While the “education wars” dominate media coverage of school reform debates, largely unnoticed research is mounting that student outcomes are strongest in districts pursuing intensive collaboration among teachers and administrators—the inverse of the conflicts that attract so much attention.
In this excerpt from my new e-book, Beyond the Education Wars: Evidence That Collaboration Builds Effective Schools, I look at the case of Springfield, Massachusetts. Its once-struggling public schools have seen modest but significant improvements in its standardized test scores—gains that have come in the wake of a joint labor-management initiative that radically transformed the culture of its teachers and administrators.READ MORE
President Obama’s call to “make high-quality preschool available to every child in America” seems like the right thing to do if you look at the research on the cost-effectiveness of the highest-quality preschool programs and the accumulating studies on the benefits of state pre-Kindergarten programs. Should every family in American have access to affordable, high-quality preschool? Of course they should. But policy commentators on the political right are raising questions about using federal money to pay for preschool, focusing their criticism on Head Start, the Great Society program targeted to low-income children that has produced disappointing results. However, Obama’s policy initiative is a good idea for several reasons and creates an historic opportunity to do something Head Start has not: broaden access to high-quality preschools for children from economically diverse families.READ MORE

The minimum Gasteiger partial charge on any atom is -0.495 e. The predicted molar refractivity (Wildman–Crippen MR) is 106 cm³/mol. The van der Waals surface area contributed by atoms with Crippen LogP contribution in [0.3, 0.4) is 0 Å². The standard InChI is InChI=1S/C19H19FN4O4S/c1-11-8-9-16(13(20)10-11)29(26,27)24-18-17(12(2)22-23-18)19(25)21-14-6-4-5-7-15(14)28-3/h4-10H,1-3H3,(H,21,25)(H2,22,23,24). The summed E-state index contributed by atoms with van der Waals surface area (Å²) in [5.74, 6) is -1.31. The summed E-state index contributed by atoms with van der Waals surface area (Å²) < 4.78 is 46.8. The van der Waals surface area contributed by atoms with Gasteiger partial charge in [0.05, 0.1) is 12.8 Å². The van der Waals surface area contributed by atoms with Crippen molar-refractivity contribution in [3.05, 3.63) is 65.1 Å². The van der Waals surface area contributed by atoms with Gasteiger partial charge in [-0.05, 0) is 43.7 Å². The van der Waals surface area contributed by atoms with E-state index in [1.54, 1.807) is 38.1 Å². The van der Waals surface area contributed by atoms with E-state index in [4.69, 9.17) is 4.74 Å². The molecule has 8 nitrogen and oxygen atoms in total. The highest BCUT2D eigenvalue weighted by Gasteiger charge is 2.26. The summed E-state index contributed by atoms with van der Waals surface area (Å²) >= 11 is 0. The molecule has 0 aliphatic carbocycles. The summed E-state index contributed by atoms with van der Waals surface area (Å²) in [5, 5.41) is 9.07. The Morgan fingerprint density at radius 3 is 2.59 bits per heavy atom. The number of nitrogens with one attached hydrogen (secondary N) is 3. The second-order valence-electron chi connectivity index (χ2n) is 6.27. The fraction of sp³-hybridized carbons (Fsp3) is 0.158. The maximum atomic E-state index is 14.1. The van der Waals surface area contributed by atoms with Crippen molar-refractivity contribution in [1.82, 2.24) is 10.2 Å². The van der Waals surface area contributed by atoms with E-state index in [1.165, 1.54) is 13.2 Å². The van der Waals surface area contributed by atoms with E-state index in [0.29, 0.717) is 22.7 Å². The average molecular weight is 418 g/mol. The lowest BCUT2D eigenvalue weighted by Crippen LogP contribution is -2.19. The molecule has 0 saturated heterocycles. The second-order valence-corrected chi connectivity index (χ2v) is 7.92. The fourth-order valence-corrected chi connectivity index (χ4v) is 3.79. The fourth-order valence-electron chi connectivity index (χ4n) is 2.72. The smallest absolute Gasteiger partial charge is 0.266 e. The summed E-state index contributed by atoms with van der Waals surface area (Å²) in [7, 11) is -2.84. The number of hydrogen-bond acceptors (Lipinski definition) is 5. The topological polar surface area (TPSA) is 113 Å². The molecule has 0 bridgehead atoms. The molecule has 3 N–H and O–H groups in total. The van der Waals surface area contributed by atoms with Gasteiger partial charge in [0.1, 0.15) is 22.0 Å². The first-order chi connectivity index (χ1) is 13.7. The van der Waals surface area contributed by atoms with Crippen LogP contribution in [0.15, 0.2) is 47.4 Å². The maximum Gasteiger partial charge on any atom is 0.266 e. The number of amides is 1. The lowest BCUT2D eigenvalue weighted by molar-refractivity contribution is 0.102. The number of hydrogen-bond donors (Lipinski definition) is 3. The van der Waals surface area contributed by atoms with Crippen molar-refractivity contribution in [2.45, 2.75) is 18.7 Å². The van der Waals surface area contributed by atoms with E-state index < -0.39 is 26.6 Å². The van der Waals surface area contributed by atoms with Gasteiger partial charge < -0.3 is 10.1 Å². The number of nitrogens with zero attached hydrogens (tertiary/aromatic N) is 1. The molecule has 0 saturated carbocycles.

If the Iowa City Community School District passes the proposed plan to diversify schools, it will join more than 80 districts across the nation that have responded to research on student achievement by giving more students the chance to attend mixed-income schools.READ MORE
Iowa City is moving forward on a socioeconomic integration plan, citing TCF research by Senior Fellow Richard Kahlenberg. The Iowa Press-Citizen reports.READ MORE
Most K-12 education reforms are about trying to make "separate but equal" schools for rich and poor work well. The results of these efforts have been discouraging. The Century Foundation looks at ways to integrate public schools by economic status through public school choice. At the higher education level, we examine ways to open the doors of selective and non-selective institutions to students of modest means.
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